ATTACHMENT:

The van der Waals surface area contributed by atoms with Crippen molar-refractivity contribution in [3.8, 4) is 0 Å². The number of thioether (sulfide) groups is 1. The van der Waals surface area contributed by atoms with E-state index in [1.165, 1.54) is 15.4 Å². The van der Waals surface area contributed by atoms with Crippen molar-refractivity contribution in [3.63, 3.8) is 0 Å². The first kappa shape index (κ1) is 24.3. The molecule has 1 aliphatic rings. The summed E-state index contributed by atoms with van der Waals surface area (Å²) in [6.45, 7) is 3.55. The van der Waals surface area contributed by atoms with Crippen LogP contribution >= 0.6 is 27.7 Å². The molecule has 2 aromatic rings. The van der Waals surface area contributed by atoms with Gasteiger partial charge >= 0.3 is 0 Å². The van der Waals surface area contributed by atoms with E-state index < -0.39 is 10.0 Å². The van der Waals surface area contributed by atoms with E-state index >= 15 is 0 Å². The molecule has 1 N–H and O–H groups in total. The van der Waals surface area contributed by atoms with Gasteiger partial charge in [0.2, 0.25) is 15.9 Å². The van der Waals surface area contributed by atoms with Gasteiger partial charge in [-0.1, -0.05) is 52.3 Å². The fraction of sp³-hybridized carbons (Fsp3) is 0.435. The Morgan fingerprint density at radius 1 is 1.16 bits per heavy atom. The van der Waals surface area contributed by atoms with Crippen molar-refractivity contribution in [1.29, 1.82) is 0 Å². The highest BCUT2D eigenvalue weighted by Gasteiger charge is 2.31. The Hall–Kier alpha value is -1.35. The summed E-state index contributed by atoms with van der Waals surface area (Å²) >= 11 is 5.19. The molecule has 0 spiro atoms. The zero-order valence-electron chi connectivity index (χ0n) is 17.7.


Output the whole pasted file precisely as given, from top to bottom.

The van der Waals surface area contributed by atoms with Crippen molar-refractivity contribution in [3.8, 4) is 0 Å². The number of thioether (sulfide) groups is 1. The van der Waals surface area contributed by atoms with E-state index in [1.165, 1.54) is 15.4 Å². The van der Waals surface area contributed by atoms with Crippen molar-refractivity contribution in [3.63, 3.8) is 0 Å². The first kappa shape index (κ1) is 24.3. The molecule has 1 aliphatic rings. The summed E-state index contributed by atoms with van der Waals surface area (Å²) in [6.45, 7) is 3.55. The van der Waals surface area contributed by atoms with Crippen LogP contribution >= 0.6 is 27.7 Å². The molecule has 2 aromatic rings. The van der Waals surface area contributed by atoms with Gasteiger partial charge >= 0.3 is 0 Å². The van der Waals surface area contributed by atoms with E-state index < -0.39 is 10.0 Å². The van der Waals surface area contributed by atoms with E-state index >= 15 is 0 Å². The molecule has 1 N–H and O–H groups in total. The van der Waals surface area contributed by atoms with Gasteiger partial charge in [0.2, 0.25) is 15.9 Å². The van der Waals surface area contributed by atoms with Gasteiger partial charge in [-0.1, -0.05) is 52.3 Å². The fraction of sp³-hybridized carbons (Fsp3) is 0.435. The Morgan fingerprint density at radius 1 is 1.16 bits per heavy atom. The van der Waals surface area contributed by atoms with Crippen molar-refractivity contribution in [1.29, 1.82) is 0 Å². The highest BCUT2D eigenvalue weighted by Gasteiger charge is 2.31. The Hall–Kier alpha value is -1.35. The summed E-state index contributed by atoms with van der Waals surface area (Å²) >= 11 is 5.19. The molecule has 0 spiro atoms. The zero-order valence-electron chi connectivity index (χ0n) is 17.7.